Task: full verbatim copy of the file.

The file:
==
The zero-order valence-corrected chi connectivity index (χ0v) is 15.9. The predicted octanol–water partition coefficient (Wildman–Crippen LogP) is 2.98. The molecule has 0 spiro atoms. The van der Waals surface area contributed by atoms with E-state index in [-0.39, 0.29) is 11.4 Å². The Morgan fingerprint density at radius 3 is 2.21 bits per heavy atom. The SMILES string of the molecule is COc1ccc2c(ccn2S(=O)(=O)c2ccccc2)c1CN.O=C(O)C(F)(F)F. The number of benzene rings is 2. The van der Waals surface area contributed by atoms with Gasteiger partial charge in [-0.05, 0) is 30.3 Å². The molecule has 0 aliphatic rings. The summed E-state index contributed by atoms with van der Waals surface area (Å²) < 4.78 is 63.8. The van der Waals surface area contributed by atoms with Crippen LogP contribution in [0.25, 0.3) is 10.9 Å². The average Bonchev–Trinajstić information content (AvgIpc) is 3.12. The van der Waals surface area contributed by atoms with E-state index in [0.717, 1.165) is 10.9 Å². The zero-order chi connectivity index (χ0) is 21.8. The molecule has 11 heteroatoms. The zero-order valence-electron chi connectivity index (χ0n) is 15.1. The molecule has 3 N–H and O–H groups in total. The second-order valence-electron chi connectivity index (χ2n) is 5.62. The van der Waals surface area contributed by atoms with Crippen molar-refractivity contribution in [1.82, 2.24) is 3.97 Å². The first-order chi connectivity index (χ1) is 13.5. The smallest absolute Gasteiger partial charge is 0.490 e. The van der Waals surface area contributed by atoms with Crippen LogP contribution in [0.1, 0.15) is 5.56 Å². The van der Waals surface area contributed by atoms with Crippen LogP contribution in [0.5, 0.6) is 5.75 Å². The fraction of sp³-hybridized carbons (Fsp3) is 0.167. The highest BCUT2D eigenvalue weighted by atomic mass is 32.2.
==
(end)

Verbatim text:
The zero-order valence-corrected chi connectivity index (χ0v) is 15.9. The predicted octanol–water partition coefficient (Wildman–Crippen LogP) is 2.98. The molecule has 0 spiro atoms. The van der Waals surface area contributed by atoms with E-state index in [-0.39, 0.29) is 11.4 Å². The Morgan fingerprint density at radius 3 is 2.21 bits per heavy atom. The SMILES string of the molecule is COc1ccc2c(ccn2S(=O)(=O)c2ccccc2)c1CN.O=C(O)C(F)(F)F. The number of benzene rings is 2. The van der Waals surface area contributed by atoms with Gasteiger partial charge in [-0.05, 0) is 30.3 Å². The molecule has 0 aliphatic rings. The summed E-state index contributed by atoms with van der Waals surface area (Å²) < 4.78 is 63.8. The van der Waals surface area contributed by atoms with Crippen LogP contribution in [0.25, 0.3) is 10.9 Å². The average Bonchev–Trinajstić information content (AvgIpc) is 3.12. The van der Waals surface area contributed by atoms with E-state index in [0.717, 1.165) is 10.9 Å². The zero-order chi connectivity index (χ0) is 21.8. The molecule has 11 heteroatoms. The zero-order valence-electron chi connectivity index (χ0n) is 15.1. The molecule has 3 N–H and O–H groups in total. The second-order valence-electron chi connectivity index (χ2n) is 5.62. The van der Waals surface area contributed by atoms with Crippen molar-refractivity contribution in [1.82, 2.24) is 3.97 Å². The first-order chi connectivity index (χ1) is 13.5. The smallest absolute Gasteiger partial charge is 0.490 e. The van der Waals surface area contributed by atoms with Crippen LogP contribution in [0.1, 0.15) is 5.56 Å². The van der Waals surface area contributed by atoms with Crippen LogP contribution in [0.5, 0.6) is 5.75 Å². The fraction of sp³-hybridized carbons (Fsp3) is 0.167. The highest BCUT2D eigenvalue weighted by atomic mass is 32.2.